So why not use thermosyphons in Data Centers?

Harnessing thermosyphons

Munters SyCool Split 400 kW System

It turns out experiments in thermosyphon cooling for data centers have been conducted over the past few years, most notably at a US National Renewable Energy Laboratory (NREL) data center. In February 2020, NREL reported saving 1.15 million gallons of water over a year by utilizing thermosyphon cooling at a data center in Golden, Colorado. However, until now, manufacturers of data center cooling solutions generally have not harnessed the benefit of thermosyphon’s, except for use in chiller based economizers, which have not proved to be that efficient.

In 2018, Munters first introduced thermosyphon technology in a packaged air handler system for data center cooling, called SyCool. Since that time, Munters further developed the technology, through thousands of test hours, in a split system for deployment to data centers (see figure,). When compared to conventional dry mechanical cooling systems, Munters SyCool offers best-in-class energy savings, proving that thermosyphons can effectively be used to reduce the electrical energy required to reject data center heat without any use of water.

And the future?

As data centers increasingly become a part of the world’s critical infrastructure, industry leaders will strive to find methods for more efficient data center operation. Watt densities will continue to increase as server technology evolves and cooling methods may shift more toward liquid cooling as opposed to air cooling. As liquid cooling becomes more prevalent in the industry, thermosyphon technology can be utilized as a method to achieve high efficiency heat rejection. This can be achieved by coupling a liquid cooling system with a thermosyphon system through a refrigerant-to-liquid heat exchanger.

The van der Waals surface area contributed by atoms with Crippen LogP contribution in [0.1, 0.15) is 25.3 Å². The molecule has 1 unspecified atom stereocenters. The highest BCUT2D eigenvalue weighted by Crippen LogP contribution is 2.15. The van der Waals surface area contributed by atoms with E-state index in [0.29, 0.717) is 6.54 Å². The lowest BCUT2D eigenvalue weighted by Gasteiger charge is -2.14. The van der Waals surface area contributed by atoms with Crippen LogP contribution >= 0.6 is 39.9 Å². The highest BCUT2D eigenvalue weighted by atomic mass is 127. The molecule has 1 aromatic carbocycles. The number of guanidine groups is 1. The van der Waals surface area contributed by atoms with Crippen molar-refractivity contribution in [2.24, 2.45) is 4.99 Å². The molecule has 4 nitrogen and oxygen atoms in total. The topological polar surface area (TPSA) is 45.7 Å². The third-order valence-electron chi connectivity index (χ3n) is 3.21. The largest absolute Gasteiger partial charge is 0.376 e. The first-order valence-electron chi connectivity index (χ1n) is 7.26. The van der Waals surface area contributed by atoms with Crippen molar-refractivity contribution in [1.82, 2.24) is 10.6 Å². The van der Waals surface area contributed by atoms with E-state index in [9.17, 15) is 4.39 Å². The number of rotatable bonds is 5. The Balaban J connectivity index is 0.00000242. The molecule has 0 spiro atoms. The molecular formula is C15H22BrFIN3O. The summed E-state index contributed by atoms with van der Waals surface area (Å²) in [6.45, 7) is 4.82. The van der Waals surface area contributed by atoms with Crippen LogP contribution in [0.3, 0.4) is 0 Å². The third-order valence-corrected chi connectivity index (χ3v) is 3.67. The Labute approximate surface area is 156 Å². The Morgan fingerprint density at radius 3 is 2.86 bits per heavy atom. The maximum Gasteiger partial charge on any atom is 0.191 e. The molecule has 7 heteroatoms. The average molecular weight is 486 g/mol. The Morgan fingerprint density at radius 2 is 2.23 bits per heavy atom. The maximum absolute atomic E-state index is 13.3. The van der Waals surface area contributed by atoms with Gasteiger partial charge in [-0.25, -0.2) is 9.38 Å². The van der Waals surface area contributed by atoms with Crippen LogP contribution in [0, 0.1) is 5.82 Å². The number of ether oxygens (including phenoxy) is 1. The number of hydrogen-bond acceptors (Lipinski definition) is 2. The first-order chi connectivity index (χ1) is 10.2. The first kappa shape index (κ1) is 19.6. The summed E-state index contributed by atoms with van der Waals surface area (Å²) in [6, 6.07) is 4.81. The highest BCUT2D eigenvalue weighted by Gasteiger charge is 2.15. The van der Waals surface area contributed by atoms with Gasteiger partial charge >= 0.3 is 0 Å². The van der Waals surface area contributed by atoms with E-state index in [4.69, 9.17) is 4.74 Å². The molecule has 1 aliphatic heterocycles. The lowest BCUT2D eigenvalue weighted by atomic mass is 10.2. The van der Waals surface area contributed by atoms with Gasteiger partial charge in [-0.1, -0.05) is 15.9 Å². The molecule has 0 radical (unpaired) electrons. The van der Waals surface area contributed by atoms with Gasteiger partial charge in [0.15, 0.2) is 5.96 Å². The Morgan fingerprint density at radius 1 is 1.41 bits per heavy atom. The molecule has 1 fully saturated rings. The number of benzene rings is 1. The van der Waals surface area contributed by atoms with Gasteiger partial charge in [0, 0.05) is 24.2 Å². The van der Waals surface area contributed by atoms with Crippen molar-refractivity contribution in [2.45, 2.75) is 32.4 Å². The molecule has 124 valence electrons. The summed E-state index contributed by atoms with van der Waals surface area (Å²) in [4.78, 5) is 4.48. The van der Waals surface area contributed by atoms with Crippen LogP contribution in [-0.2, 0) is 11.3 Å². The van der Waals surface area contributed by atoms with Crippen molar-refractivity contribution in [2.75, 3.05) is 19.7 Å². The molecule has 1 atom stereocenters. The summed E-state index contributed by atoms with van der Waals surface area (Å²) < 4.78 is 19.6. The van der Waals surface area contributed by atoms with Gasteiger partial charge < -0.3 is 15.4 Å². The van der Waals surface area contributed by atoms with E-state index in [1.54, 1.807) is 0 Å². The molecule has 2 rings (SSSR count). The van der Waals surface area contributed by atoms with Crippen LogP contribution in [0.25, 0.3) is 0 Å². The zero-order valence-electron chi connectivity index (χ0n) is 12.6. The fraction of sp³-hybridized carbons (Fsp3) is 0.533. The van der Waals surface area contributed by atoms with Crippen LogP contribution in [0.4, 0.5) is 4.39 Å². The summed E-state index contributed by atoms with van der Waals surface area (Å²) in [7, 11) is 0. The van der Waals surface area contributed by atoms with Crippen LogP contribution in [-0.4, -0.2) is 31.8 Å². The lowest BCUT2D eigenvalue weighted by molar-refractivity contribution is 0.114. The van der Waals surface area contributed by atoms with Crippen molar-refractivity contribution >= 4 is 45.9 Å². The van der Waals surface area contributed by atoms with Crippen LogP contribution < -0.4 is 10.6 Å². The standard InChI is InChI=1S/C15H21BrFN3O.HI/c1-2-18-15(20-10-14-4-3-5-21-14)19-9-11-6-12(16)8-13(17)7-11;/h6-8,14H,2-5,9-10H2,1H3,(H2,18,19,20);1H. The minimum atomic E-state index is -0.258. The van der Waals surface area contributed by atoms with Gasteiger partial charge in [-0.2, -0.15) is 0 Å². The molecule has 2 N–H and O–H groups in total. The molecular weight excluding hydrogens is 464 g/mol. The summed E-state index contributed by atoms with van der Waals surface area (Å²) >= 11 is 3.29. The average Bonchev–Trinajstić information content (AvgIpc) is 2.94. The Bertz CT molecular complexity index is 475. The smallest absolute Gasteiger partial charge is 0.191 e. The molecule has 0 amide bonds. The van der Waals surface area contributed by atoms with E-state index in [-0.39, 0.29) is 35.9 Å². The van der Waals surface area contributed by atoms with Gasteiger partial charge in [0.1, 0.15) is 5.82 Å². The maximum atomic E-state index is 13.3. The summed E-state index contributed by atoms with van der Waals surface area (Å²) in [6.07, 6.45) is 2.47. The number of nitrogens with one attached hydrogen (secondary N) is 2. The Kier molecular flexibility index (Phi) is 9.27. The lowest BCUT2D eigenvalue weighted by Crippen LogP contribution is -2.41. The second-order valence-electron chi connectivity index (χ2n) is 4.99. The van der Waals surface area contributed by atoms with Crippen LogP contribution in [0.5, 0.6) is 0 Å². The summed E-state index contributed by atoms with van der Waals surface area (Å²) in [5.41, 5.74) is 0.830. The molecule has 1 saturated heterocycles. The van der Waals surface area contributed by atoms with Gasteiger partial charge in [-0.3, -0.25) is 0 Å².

Sometimes the answer is simple, and by applying age old principles, we can create new innovations to solve some of our biggest challenges. When it comes to cooling data centers, thermosyphons provide the motive “force” to drive the next chapter in a sustainable future for data centers.